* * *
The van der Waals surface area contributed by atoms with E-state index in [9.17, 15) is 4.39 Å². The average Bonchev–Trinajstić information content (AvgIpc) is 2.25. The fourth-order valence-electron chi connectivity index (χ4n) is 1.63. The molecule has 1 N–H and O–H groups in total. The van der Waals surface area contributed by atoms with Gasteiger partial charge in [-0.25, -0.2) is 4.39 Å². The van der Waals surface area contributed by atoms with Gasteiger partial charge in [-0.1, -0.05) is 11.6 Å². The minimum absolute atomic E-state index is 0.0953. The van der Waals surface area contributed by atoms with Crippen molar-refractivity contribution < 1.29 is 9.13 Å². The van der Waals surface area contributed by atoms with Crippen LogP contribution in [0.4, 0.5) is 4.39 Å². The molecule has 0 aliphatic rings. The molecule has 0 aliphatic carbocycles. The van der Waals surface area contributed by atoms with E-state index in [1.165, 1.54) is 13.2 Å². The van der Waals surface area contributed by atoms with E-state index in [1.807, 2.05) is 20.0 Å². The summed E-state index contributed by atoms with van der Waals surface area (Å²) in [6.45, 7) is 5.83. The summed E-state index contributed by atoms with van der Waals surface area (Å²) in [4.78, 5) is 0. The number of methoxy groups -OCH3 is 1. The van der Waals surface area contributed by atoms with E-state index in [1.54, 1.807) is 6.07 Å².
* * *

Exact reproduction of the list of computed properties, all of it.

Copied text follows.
The van der Waals surface area contributed by atoms with E-state index in [9.17, 15) is 4.39 Å². The average Bonchev–Trinajstić information content (AvgIpc) is 2.25. The fourth-order valence-electron chi connectivity index (χ4n) is 1.63. The molecule has 1 N–H and O–H groups in total. The van der Waals surface area contributed by atoms with Gasteiger partial charge in [-0.25, -0.2) is 4.39 Å². The van der Waals surface area contributed by atoms with Gasteiger partial charge in [-0.1, -0.05) is 11.6 Å². The minimum absolute atomic E-state index is 0.0953. The van der Waals surface area contributed by atoms with Crippen molar-refractivity contribution < 1.29 is 9.13 Å². The van der Waals surface area contributed by atoms with Crippen LogP contribution in [0.4, 0.5) is 4.39 Å². The molecule has 0 aliphatic rings. The molecule has 0 aliphatic carbocycles. The van der Waals surface area contributed by atoms with E-state index in [1.165, 1.54) is 13.2 Å². The van der Waals surface area contributed by atoms with E-state index in [1.807, 2.05) is 20.0 Å². The summed E-state index contributed by atoms with van der Waals surface area (Å²) in [6.45, 7) is 5.83. The summed E-state index contributed by atoms with van der Waals surface area (Å²) in [4.78, 5) is 0. The number of methoxy groups -OCH3 is 1. The van der Waals surface area contributed by atoms with E-state index in [1.54, 1.807) is 6.07 Å².